Best free and public DNS servers in 2021

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Best IP address tools of 2021

The best free and public DNS servers offer an alternative way to connect safely online.

DNS (Domain Name System) is a system which translates the domain names you enter in a browser to the IP addresses required to access those sites.

Your ISP will assign you DNS servers whenever you connect to the internet, but these may not always be the best DNS server choice around. Slow DNS servers can cause a lag before websites start to load, and if your server sometimes goes down, you may not be able to access any sites at all.

Switching to a free public DNS server can make a real difference, with more responsive browsing and lengthy 100% uptime records meaning there’s much less chance of technical problems.

Some services can also block access to phishing or infected sites, and a few offer content filtering to keep your kids away from the worst of the web.

You need to choose your service with care – not all providers will necessarily be better than your ISP – but to help point you in the right direction, this article will highlight six of the best DNS servers around.

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Why paid DNS is better than free

As with every service, you get what you pay for and it’s no different here. Free DNS can be good but it’s nothing compared to a Premium paid version. Granted, not everyone wants to pay and depending on their needs they might not need to, but paid DNS is always a better choice. Apart from the increased website performance and security, you also get additional features.

For instance, Dynamic DNS and Secondary DNS are a staple of the premium DNS service. The Dynamic DNS works with dynamic IP addresses and it allows users to access their home computer from anywhere in the world. The Secondary DNS works as a backup of sorts which is always a plus. This is just a small fraction of what a premium DNS can do and the exact number of features will depend on the service provider.

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Cloudflare

(Image credit: Cloudflare)

1. Cloudflare

Primary, secondary DNS servers: 1.1.1.1 and 1.0.0.1

Reasons to buy

+Impressive performance+Tight privacy levels+Community forum for support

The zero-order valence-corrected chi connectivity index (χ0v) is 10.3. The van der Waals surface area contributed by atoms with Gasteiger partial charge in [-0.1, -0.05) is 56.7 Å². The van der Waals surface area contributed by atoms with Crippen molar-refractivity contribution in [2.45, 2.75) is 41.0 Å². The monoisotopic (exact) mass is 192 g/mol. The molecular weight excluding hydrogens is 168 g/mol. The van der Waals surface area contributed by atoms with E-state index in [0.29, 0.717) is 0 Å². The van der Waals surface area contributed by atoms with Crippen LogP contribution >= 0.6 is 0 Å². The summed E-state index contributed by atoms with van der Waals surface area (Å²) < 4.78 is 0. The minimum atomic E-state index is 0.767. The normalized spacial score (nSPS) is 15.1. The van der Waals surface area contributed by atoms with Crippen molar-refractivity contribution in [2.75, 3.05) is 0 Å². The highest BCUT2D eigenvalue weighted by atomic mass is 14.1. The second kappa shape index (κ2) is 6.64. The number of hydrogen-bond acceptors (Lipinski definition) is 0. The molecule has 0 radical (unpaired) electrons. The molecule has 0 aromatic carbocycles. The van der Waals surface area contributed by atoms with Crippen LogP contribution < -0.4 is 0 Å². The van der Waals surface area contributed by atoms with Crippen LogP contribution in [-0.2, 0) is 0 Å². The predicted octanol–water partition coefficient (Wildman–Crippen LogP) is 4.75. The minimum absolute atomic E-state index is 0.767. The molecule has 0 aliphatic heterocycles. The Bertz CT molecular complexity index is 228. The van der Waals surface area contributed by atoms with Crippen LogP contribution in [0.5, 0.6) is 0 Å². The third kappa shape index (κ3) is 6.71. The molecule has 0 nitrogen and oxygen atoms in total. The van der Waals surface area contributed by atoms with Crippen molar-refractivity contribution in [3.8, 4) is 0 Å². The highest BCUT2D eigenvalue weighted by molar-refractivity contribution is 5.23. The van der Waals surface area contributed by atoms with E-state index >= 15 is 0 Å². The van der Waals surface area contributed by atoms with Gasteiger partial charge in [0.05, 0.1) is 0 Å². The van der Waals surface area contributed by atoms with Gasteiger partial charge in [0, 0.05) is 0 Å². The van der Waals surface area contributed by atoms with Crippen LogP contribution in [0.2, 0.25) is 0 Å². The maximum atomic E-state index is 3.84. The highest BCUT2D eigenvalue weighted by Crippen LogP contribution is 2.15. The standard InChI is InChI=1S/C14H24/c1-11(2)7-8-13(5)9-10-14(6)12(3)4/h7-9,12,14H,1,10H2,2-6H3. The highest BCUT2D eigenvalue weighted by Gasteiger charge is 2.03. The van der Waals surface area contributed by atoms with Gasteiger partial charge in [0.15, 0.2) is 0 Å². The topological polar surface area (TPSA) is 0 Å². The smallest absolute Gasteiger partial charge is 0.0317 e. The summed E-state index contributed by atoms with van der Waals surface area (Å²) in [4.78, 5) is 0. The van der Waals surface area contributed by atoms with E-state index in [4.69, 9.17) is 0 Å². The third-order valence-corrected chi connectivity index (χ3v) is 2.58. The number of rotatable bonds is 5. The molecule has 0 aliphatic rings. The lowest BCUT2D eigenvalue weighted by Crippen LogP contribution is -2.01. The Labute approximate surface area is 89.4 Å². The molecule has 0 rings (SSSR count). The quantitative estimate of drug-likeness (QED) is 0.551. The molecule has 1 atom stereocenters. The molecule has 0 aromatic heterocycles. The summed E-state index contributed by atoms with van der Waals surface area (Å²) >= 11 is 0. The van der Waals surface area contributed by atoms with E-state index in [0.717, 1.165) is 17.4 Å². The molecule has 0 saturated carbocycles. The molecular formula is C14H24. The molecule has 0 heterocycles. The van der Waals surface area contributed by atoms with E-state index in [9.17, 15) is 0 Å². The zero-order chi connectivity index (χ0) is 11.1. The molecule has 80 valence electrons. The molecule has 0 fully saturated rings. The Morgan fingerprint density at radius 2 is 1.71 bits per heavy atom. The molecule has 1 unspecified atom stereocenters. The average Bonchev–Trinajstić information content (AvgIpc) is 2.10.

Best known for its top-rated content delivery network, Cloudflare has extended its range to include a new public DNS service, the catchily-named 1.1.1.1.

Cloudflare has focused much more on the fundamentals. These start with performance, and independent testing from sites like DNSPerf shows Cloudflare is the fastest public DNS service around.

Privacy is another major highlight. Cloudflare doesn’t just promise that it won’t use your browsing data to serve ads; it commits that it will never write the querying IP address (yours) to disk. Any logs that do exist will be deleted within 24 hours. And these claims aren’t just reassuring words on a website. Cloudflare has retained KPMG to audit its practices annually and produce a public report to confirm the company is delivering on its promises.

The 1.1.1.1 website has some setup guidance, with simple tutorials covering Windows, Mac, Android, iOS, Linux and routers. These are very generic – you get one set of instructions for all versions of Windows, for instance – but there are some pluses (IPv6 as well as IPv4 details) and you should be able to figure it out. Additionally, mobile users can use WARP which secures all of the phone’s internet traffic.

The product doesn’t offer ad-blocking or attempt to monitor what you can access, and what you can’t. The one caveat is that Cloudflare has introduced content filtering for malware and adult content blocking, with their 1.1.1.2/1.0.0.2 and 1.1.1.3/1.0.0.3 services respectively, but this is an option a user can choose rather than have forced on them.

If you have any problems, Cloudflare offers a community forum where you can ask questions or see what others are doing, a nice extra touch which we’d like to see followed by other providers.

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Google Public DNS

(Image credit: Google Public DNS)

2. Google Public DNS

Primary, secondary DNS servers: 8.8.8.8 and 8.8.4.4

Reasons to buy

+Solid on the privacy front+Commendable transparency

Reasons to avoid

Meant for experienced users

Google Public DNS is a simple and effective replacement for your own ISP’s nameservers.

Privacy can’t quite match the ‘we don’t keep anything’ promises of Cloudflare, but it’s not bad. The service logs the full IP address information of the querying device for around 24 to 48 hours for troubleshooting and diagnostic purposes. ‘Permanent’ logs drop any personally identifiable information and reduce location details to the city level, and all but a small random sample of these are deleted after two weeks.